Mer­riam-Web­ster sums up 2016 in one word: Sur­real

The Washington Times Daily - - NATION - BY LEANNE ITALIE

NEW YORK | Was 2016 a dream or a night­mare?

Try some­thing in be­tween: “sur­real,” which is Mer­ri­amWeb­ster’s word of the year, un­veiled Mon­day.

Mean­ing “marked by the in­tense ir­ra­tional re­al­ity of a dream,” or “un­be­liev­able, fan­tas­tic,” the word joins Ox­ford’s “post-truth” and Dic­tionary.com’s “xeno­pho­bia” as the year’s top choices.

“It just seems like one of those years,” said Peter Sokolowski, Mer­riam-Web­ster’s ed­i­tor at large.

The com­pany tracks year-over-year growth and spikes in lookups of words on its web­site to come up with the top choice. This time around, there were many pe­ri­ods of in­ter­est in “sur­real” through­out the year, of­ten in the af­ter­math of tragedy, Mr. Sokolowski said.

Ma­jor spikes came af­ter the Brussels at­tack in March and again in July, af­ter the Bastille Day mas­sacre in Nice and the at­tempted coup in Turkey. All three re­ceived huge at­ten­tion around the globe and had many in the me­dia reach­ing for “sur­real” to de­scribe both the phys­i­cal scenes and the “men­tal land­scapes,” Mr. Sokolowski said.

The sin­gle big­gest spike in lookups came in Novem­ber, he said, specif­i­cally Nov. 9, the day Don­ald Trump went from can­di­date to pres­i­dent-elect.

There were also smaller spikes, in­clud­ing af­ter the death of Prince in April at age 57 and af­ter the June shoot­ings at the Pulse night­club in Or­lando, Florida.

Irony mixed with the sur­real for yet an­other bump af­ter the March death of Garry Shandling. His first sit­com, “It’s Garry Shandling’s Show,” pre­miered on Show­time in 1986 and had him bust­ing through the fourth wall, speak­ing di­rectly to the au­di­ence and mim­ick­ing his real life as a stand-up co­me­dian, but one who knew he was star­ring in a TV show.

“It was sur­real and it’s con­nected to the ac­tual orig­i­nal mean­ing of sur­real, which is to say it comes from Sur­re­al­ism, the artis­tic move­ment of the early 20th cen­tury,” Mr. Sokolowski said.

Which is to say that “sur­real” didn’t ex­ist as a word un­til around 1924, af­ter a group of Euro­pean po­ets, painters and film­mak­ers founded a move­ment they called Sur­re­al­ism. They sought to ac­cess the truths of the un­con­scious mind by break­ing down ra­tio­nal thought.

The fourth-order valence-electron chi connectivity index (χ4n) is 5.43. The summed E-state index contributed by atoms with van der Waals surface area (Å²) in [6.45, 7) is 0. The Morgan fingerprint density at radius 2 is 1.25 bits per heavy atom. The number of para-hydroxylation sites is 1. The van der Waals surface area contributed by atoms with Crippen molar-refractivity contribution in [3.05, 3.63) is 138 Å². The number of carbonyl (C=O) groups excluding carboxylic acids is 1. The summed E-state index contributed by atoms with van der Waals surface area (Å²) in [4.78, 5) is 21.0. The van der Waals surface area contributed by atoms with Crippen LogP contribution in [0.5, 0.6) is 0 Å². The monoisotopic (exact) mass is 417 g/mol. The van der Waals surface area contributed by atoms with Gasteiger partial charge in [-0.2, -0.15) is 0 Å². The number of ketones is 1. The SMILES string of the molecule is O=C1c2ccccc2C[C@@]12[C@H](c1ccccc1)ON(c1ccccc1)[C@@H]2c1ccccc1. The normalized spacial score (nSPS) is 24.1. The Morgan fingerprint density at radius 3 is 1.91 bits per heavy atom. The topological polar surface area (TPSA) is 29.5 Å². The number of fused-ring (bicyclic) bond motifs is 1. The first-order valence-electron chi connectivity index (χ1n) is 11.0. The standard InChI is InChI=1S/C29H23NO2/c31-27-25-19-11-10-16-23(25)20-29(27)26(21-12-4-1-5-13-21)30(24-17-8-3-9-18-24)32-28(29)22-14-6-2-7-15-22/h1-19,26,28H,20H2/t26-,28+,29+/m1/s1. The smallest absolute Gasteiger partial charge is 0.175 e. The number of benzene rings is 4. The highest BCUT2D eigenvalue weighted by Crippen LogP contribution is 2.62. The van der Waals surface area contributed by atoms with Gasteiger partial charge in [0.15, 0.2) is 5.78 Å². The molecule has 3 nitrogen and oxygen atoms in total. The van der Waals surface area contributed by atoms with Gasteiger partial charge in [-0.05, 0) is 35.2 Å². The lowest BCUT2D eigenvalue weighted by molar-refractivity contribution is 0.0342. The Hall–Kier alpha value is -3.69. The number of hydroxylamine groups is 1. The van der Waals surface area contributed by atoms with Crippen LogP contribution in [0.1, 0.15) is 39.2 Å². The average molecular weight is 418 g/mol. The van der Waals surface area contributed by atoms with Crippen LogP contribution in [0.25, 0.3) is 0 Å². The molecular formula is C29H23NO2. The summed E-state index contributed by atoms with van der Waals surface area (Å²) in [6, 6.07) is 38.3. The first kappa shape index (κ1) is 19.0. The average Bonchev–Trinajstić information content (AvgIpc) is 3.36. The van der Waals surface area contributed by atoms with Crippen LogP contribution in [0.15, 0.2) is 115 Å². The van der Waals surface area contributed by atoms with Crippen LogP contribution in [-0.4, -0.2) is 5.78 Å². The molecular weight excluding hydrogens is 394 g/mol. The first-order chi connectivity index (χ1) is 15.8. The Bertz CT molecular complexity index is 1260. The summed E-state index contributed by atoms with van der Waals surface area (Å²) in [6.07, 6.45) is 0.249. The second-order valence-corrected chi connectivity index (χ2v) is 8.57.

It wasn’t un­til 1937 that “sur­real” be­gan to ex­ist on its own, said Mr. Sokolowski, who is a lex­i­cog­ra­pher.

Mer­riam-Web­ster first started track­ing lookup trends in 1996, when the dic­tionary landed on­line. In 2001, af­ter the 9/11 ter­ror­ism at­tacks, the Spring­field, Mas­sachusetts-based com­pany no­ticed plenty of spikes in word lookups. The most en­dur­ing spike was for “sur­real,” point­ing to a broader mean­ing and greater us­age, Mr. Sokolowski said.

“We no­ticed the same thing af­ter the New­town shoot­ings, af­ter the Bos­ton Marathon bomb­ings, af­ter Robin Wil­liams’ sui­cide,” he said. “Sur­real has be­come this sort of word that peo­ple seek in mo­ments of great shock and tragedy.”

Other words that made Mer­riam-Web­ster’s Top 10 for 2016 due to sig­nif­i­cant spikes in lookups:

Bigly: Yes, it’s a word but a rare and some­times ar­chaic form of “big,” dat­ing to around 1400, Mr. Sokolowski said. It made its way into the col­lec­tive mind thanks to Mr. Trump, who was fond of us­ing “big league” as an ad­verb but mak­ing it sound like bigly.

De­plorable: Thank you, Hil­lary Clin­ton and your bas­ket full of, though it’s not tech­ni­cally a noun.

Icon: This spike came af­ter Prince’s April 21 death, along with sur­real.

As­sump­sit: At the Demo­cratic Na­tional Con­ven­tion, Sen. Elizabeth War­ren was in­tro­duced by one her for­mer law stu­dents at Har­vard, Rep. Joseph P. Kennedy III of Mas­sachusetts. He de­scribed how on his first day she asked him for the def­i­ni­tion of as­sump­sit and he didn’t know.

“She said, ‘Mr. Kennedy do you own a dic­tionary?’ So every­body looked it up,” Mr. Sokolowski said with a laugh.

For the record: It’s a le­gal term with Latin roots for a type of im­plied prom­ise or con­tract. Mr. Kennedy didn’t de­fine it when he told the story.

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